Named Moses by abolitionist William Lloyd Garrison, Harriet Tubman certainly worked hard to acquire her nickname.  Born into slavery, Tubman escaped to freedom in 1849.  As a true abolitionist, she helped the enslaved.  Using the Underground Railroad, her vocation became freeing slaves.  Making 13 missions, she freed 70 slaves.  By giving them the gift of freedom, Tubman became a hero.

Born in Dorchester County, Maryland, she had a difficult life as a youngster.  Her masters often beat her.  Like many slaves, the exact date of her birth is not known.  According to historians, she was probably born between 1820 and 1825.  As one of nine children, she had the responsibility of looking after her younger siblings.  She was also forced to work as a slave.  Even though Tubman and her brothers and sisters endured the hardships of slavery, they all grew up with loving parents.  Harriet “Rit” Green and Ben Ross, Tubman’s parents, taught Harriet and her siblings’ family values.  Devoid of having a real childhood, Tubman was forced to grow up really fast.

Even though she did not have a formal education, Harriet, Tubman’s mom, often read the Bible to her.  Having faith certainly served her well as an abolitionist.  Always being a devout Christian her entire life, she often had visions and prophetic dreams.

After living a life of slavery, Tubman decided that she finally wanted to be free.  On September 17, 1849, she escaped with her two brothers, Ben and Henry.  Unfortunately, her brothers did not have her courage.  They both decided to return to their master’s home.  Their decision forced Tubman to return.

Having a valiant spirit, Tubman made a second escape from slavery by herself.  Using the Underground Railroad, she took a 90 mile trip northeast along the Choptank River.  Later she passed through Delaware.  When she arrived north to Pennsylvania, she was finally free.  After tasting how sweet  freedom was, she helped free other slaves.  They included her family members, her friends and even strangers.

In the course of 11 years, she returned to the Eastern Shore of Maryland freeing 70 slaves.  Her journeys were dangerous.  There were always slave catchers who were interested in catching slaves.  Their incentive was a fugitive award.  She usually traveled at night when it was safer.  She also wore disguises to avoid getting caught.  One time she dressed in a bonnet.  On another occasion, she had live chickens, so it looked as if she was doing chores.  She even carried a revolver for protection.  During her risky missions, she was never caught.  She always led her people safely to freedom like Moses led the Hebrews.

In addition freeing her people from slavery, she also participated in the Civil War.  Since she was an abolitionist, she strongly sympathized with the Union.  Always defending the Union cause, she was a nurse, cook, armed scout and spy.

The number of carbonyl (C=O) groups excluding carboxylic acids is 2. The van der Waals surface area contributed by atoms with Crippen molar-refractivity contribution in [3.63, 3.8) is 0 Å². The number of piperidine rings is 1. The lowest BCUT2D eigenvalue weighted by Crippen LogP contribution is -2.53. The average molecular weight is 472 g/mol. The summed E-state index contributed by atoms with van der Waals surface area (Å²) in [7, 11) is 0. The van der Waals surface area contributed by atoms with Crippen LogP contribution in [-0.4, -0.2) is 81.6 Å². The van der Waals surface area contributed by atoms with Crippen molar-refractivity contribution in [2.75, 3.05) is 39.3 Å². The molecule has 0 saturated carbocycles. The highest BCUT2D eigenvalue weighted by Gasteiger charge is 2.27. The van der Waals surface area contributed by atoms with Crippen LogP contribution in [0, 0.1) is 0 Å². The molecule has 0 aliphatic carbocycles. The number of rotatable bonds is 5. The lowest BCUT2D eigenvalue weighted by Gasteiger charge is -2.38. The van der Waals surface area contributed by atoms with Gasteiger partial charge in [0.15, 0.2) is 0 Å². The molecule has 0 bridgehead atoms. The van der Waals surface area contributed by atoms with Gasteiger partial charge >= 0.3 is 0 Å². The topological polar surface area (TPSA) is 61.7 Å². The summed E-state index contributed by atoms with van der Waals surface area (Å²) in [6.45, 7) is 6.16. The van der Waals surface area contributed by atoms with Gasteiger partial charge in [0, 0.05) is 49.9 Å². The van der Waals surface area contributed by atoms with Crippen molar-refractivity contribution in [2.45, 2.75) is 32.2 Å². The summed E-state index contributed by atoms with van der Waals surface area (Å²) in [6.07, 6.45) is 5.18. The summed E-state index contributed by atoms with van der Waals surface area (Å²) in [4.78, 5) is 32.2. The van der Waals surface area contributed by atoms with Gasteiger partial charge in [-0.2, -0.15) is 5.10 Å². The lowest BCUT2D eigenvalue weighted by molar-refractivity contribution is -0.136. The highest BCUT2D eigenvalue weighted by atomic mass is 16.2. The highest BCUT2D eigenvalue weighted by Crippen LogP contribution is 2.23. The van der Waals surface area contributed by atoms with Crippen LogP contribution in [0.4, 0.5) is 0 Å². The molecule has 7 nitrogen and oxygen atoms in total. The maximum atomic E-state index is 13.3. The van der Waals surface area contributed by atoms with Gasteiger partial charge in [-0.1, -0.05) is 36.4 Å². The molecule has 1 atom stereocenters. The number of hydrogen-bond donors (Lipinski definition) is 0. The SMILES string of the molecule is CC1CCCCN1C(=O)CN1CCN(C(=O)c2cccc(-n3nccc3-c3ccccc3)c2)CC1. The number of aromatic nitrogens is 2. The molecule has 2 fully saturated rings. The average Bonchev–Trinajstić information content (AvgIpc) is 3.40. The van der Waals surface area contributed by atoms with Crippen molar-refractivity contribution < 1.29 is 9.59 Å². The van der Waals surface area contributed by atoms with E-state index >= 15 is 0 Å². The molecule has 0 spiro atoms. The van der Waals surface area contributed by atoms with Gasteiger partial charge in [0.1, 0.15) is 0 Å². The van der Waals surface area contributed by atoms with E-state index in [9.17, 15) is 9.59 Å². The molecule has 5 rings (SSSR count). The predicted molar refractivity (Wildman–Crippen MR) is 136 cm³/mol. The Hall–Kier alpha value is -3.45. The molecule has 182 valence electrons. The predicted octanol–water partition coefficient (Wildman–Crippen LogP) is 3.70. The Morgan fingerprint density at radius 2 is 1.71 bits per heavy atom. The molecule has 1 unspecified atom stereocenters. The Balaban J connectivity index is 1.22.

As a result of working to free slaves, through the Underground Railroad, she acquired expertise to help develop key military strategies during the Civil War.  She helped Colonel James Montgomery capture Jacksonville, Florida.  She also assisted Colonel Montgomery and his troops conduct the raid Combahee Ferry.  During the raid at Combahee Ferry, 750 slaves were liberated.  Selflessly supporting the Union cause, many of these men that were freed from slavery joined the Union Army.

After serving the Union forces, her work was not yet done.  Tubman worked with Susan B. Anthony and Emily Howland to promote women’s suffrage.  She wanted women to have equal rights.  Always having a love of travel, she went to New York, Boston and Washington DC to defend women’s voting rights.  When the National Federation of Afro-American Women was founded in 1896,  Tubman was an important speaker.  Since women obtained the right to vote on August 26, 1920, her efforts as well as those of other suffragettes paid off.

After her lifelong service, Tubman passed away on March 10, 1913 in Auburn, New York.  She died from pneumonia.  Her legacy will never be forgotten.  Many places in the United States are named in her honor. The Harriet Home in Auburn and the Harriet Tubman Museum are tourist attractions dedicated to this brave lady who freed her people.  In March 2013, President Barack Obama signed a declaration creating the Harriet Tubman Underground Railroad National Monument.

Even though freedom is one of the greatest gifts our democracy offers, sometimes we take it for granted.  As for Tubman, she always knew how valuable liberty truly was since she was born into slavery.  When she escaped from slavery in 1849, she could have forgotten the other slaves.  Having such a giving nature, she remembered her people.  Since her heart was always with the enslaved, she did not rest till they found freedom.